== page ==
The whole edifice of modern physics is built up on the fundamental hypothesis of the atomic or molecular constitution of matter.
C. V. Raman, A Professor of Physics at Calcutta University was the first `non-white’, Asian and Indian to receive the Nobel prize (1930) in physics for his work on scattering of light and discovery of the Raman effect, with simple equipment barely worth RS. 300.
Chandrasekhara Venkata Raman was born at Tiruchirapalli in Tamil Nadu on 7th November 1888 to a physics teacher. Raman was a very sharp student. After doing his matriculation at 12, he was supposed to go abroad for higher studies, but after medical examination, a British surgeon suggested against it. Raman instead attended Presidency College, Madras. After completing his graduation in 1904, and M.Sc. in Physics in 1907, Raman put through various significant researches in the field of physics. He studied the diffraction of light and his thesis on the subject was published in 1906.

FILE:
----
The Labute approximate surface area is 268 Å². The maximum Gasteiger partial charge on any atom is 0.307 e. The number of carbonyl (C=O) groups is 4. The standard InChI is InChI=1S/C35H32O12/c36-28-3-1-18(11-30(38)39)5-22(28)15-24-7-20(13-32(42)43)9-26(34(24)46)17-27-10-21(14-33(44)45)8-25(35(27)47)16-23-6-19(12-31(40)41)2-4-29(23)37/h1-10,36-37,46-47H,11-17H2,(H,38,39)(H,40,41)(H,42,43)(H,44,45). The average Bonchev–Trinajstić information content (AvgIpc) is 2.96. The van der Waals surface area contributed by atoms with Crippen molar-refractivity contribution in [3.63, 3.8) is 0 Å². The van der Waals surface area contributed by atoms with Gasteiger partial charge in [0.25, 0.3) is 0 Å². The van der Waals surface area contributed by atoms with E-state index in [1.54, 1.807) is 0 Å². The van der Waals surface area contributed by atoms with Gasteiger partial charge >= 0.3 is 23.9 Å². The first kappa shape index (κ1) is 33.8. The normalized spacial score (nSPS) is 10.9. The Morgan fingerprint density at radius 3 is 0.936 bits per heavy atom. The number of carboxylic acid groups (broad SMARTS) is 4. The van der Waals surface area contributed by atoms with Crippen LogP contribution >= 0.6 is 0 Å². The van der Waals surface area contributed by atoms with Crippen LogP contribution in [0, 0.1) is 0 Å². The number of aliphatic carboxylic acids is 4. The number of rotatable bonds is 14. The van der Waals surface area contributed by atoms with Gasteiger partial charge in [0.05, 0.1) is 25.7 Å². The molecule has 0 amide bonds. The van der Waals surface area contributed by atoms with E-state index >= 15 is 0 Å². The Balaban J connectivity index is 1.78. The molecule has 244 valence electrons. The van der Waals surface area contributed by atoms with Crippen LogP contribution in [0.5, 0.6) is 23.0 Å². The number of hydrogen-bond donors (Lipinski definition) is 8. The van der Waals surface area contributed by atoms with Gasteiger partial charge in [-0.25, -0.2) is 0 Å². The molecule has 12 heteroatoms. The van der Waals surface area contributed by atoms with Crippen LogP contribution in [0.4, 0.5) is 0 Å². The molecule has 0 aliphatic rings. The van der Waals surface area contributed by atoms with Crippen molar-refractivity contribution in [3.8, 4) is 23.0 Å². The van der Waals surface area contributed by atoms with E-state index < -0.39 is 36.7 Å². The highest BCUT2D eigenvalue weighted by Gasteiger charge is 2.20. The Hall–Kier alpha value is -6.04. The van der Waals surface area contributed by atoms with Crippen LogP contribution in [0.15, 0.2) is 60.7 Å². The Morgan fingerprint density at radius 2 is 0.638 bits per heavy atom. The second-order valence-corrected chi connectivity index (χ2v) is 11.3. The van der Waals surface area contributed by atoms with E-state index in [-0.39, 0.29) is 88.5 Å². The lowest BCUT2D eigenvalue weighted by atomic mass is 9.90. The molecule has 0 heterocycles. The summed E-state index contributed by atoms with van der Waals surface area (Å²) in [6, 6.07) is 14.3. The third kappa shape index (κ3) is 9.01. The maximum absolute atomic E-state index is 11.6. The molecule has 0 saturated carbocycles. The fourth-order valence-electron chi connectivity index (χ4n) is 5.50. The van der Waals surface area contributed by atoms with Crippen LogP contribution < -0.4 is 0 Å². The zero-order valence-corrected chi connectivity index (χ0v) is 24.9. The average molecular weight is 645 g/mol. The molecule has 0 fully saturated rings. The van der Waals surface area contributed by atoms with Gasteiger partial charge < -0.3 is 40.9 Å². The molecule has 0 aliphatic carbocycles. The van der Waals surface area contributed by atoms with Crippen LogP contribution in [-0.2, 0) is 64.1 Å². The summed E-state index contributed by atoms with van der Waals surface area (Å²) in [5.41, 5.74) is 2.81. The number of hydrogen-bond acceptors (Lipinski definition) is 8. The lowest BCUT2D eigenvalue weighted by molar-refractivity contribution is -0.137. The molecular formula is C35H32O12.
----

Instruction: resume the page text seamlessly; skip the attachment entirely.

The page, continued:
Raman received the Nobel prize `for his work on diffusion of light and for the effect named after him’. The objections raised by some historians that Raman did not share the Nobel prize with others or that the Committee ignored Raman’s collaborators as well as Russian colleagues is not correct; as he was awarded the Prize not only for the Raman effect, but for other work in this field as well. The Nobel Committee had to take the decision according to certain rules and regulations imposed on it by the Nobel Foundation. Raman was nominated 10 times and the nominators wrote convincing recommendations in favour of him; thus the Committee decided for Raman. He received the Nobel prize in record time due the practical significance of the discovery, as well as the good opinion of the famous contemporary scientists about his work.